Advanced Penetration Testing

Week 13 news

In the News:

Verizon Enterprise Solutions, which regularly assists clients in responding to data breaches, admits it’s suffered its own breach, reportedly affecting 1.5 million business customers. As a result of the exposure of contact information, those customers are now at greater risk of phishing attacks.

Hackers Steal Details of Verizon Enterprise Customers

By Eduard Kovacs on March 25, 2016

Eduard Kovacs from Security Week at reports that hackers steal details of Verizon Enterprise Customers.

Verizon Enterprise Solutions is a division of Verizon Communications that specializes in designing, building and operating networks, IT systems and mobile technologies for businesses and governments.

This is a prominent member of an exclusive underground forum that has been offering to sell a database storing the contact information of roughly 1.5 million Verizon Enterprise customers.

The complete database is offered for $100,000, but interested parties can also acquire sets of 100,000 records for $10,000. The seller has also offered information on vulnerabilities in Verizon’s website.

The database is available in multiple formats, including MongoDB. There have been many incidents over the past period where misconfigured MongoDB databases exposed a large number of records of sensitive information.

Verizon Enterprise representatives have confirmed that their website had been plagued by a vulnerability that allowed hackers to steal customer contact information, but has not specified how many are affected. The company noted that the attackers have not gained access to customer proprietary network information or other data. Affected clients will be notified.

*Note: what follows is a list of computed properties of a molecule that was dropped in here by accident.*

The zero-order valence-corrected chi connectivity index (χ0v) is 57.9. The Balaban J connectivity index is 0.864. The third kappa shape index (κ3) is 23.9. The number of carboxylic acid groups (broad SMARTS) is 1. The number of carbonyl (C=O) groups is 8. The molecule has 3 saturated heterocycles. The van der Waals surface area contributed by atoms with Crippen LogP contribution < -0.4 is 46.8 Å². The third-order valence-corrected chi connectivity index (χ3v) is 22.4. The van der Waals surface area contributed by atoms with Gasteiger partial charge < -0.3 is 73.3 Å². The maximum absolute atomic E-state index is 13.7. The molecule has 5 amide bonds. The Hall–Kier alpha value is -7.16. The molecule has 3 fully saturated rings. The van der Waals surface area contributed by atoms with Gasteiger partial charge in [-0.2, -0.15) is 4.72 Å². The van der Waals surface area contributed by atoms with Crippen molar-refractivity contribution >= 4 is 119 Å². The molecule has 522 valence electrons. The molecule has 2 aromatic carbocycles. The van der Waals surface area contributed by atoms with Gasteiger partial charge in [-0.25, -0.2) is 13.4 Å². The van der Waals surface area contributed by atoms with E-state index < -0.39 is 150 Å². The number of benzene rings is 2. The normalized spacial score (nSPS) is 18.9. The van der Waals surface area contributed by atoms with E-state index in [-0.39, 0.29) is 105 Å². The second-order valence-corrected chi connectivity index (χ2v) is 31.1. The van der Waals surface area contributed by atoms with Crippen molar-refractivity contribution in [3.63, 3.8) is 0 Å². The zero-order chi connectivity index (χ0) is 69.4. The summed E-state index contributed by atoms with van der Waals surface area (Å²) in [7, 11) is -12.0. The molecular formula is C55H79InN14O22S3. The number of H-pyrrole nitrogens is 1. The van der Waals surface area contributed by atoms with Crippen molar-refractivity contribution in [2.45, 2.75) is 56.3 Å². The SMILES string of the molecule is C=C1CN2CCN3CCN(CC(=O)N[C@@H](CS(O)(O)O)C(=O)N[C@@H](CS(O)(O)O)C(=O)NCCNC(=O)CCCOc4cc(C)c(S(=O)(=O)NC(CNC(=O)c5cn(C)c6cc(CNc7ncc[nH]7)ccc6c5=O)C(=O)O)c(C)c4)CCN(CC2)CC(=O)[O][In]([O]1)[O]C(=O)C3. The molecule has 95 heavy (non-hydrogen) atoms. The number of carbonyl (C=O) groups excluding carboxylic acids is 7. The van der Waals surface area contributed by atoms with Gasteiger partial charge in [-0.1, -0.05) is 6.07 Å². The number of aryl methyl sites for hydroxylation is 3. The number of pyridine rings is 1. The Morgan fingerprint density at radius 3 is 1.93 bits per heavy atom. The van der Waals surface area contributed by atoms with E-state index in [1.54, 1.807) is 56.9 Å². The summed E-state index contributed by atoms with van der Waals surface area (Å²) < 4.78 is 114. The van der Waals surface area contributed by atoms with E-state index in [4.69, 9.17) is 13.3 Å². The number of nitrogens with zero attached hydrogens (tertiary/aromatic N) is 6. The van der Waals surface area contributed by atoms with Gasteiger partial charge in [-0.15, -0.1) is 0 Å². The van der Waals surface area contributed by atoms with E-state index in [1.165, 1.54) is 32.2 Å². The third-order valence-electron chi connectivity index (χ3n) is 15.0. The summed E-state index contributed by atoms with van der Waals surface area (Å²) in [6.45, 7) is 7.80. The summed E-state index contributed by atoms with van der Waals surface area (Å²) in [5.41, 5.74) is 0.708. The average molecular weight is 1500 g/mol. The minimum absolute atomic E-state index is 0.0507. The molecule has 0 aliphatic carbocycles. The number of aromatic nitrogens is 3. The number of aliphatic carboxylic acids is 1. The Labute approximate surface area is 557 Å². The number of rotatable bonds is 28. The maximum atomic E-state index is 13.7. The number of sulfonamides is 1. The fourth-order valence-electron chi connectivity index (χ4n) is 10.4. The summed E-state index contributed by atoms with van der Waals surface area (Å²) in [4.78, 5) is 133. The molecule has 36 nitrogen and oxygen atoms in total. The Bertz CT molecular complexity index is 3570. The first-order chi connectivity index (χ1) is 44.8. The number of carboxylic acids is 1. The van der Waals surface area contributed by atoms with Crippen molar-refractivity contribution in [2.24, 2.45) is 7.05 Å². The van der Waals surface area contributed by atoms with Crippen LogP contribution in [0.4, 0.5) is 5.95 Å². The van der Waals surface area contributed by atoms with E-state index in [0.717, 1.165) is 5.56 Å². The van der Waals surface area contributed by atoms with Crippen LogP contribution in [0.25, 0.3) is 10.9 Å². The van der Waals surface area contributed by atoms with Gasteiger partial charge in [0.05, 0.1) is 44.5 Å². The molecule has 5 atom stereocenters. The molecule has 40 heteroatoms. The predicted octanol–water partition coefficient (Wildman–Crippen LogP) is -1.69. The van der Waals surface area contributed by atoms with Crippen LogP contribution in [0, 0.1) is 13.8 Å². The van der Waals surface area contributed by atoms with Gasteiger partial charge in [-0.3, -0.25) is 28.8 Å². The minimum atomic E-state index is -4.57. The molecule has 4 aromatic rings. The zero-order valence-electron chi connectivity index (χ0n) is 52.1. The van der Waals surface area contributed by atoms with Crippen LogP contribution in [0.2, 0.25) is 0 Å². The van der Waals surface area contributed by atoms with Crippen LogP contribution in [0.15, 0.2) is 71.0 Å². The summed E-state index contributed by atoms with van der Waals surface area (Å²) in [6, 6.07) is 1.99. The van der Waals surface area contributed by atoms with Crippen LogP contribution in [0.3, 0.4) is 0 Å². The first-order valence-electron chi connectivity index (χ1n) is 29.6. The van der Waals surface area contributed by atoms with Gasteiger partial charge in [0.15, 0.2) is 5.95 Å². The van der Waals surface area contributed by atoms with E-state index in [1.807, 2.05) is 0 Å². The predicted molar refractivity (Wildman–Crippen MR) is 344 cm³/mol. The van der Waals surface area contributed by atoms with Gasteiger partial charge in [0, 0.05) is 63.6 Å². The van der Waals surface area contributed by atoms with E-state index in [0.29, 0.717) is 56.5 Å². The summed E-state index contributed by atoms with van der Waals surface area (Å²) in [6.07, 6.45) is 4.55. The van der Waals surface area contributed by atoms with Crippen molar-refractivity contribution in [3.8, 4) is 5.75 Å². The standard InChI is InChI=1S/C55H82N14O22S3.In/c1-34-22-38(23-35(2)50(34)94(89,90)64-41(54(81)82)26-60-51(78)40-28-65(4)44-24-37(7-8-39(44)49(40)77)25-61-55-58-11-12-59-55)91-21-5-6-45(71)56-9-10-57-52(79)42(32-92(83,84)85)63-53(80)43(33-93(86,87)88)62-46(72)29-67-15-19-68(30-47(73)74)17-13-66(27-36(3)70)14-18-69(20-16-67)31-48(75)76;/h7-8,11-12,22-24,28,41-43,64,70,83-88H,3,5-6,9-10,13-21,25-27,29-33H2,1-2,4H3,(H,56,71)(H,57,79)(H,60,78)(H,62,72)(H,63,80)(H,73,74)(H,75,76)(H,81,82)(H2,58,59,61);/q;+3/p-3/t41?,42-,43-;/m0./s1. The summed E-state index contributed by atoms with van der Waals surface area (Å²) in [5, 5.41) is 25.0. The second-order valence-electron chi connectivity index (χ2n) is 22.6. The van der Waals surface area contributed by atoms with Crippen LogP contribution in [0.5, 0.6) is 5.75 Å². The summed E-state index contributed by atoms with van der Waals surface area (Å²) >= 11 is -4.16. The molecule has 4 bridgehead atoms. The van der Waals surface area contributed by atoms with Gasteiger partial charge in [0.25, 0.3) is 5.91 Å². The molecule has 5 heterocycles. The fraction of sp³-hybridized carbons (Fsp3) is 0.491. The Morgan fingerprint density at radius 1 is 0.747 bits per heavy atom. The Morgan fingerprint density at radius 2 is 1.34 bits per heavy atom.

“Most companies have a very difficult time managing this issue as it generally falls somewhere between the web team, marketing, regional teams and the security team … and that basically means no one is looking after it. This really is an area where expertise is required and often comes in the form of partnering with experts to manage,”


Week 13?

In the news

Cyber warriors are allowed to have long hair. (UK, not satire)

Week 12: Reading, In The News, and Question

Reading: Aircrack-ng Tutorial: Getting Started,  I followed this tutorial, and Tutorial: Is My Wireless Card Compatible referenced, did some additional research and confirmed that my old LINKSYS WUSB600N was compatible with Kali Linux.  Referencing our KISMET class notes I was able to access the card from Kali Linux and searched for WiFi access points – and could not find any.  This is likely a result of my use of more modern WiFI access points running the WAP2 protocol, and my lack of forethought to purchase a more powerful WiFi antenna like the Alfa cards introduced in class which might have enabled me to find other WiFi access points in my neighborhood.  I did run through the injection test and followed the Simple WEP Crack Tutorial, but without a WiFi access point my progress was blocked.

In the News: Node Package Manager (npm) Fails to Restrict Actions of Malicious npm Packages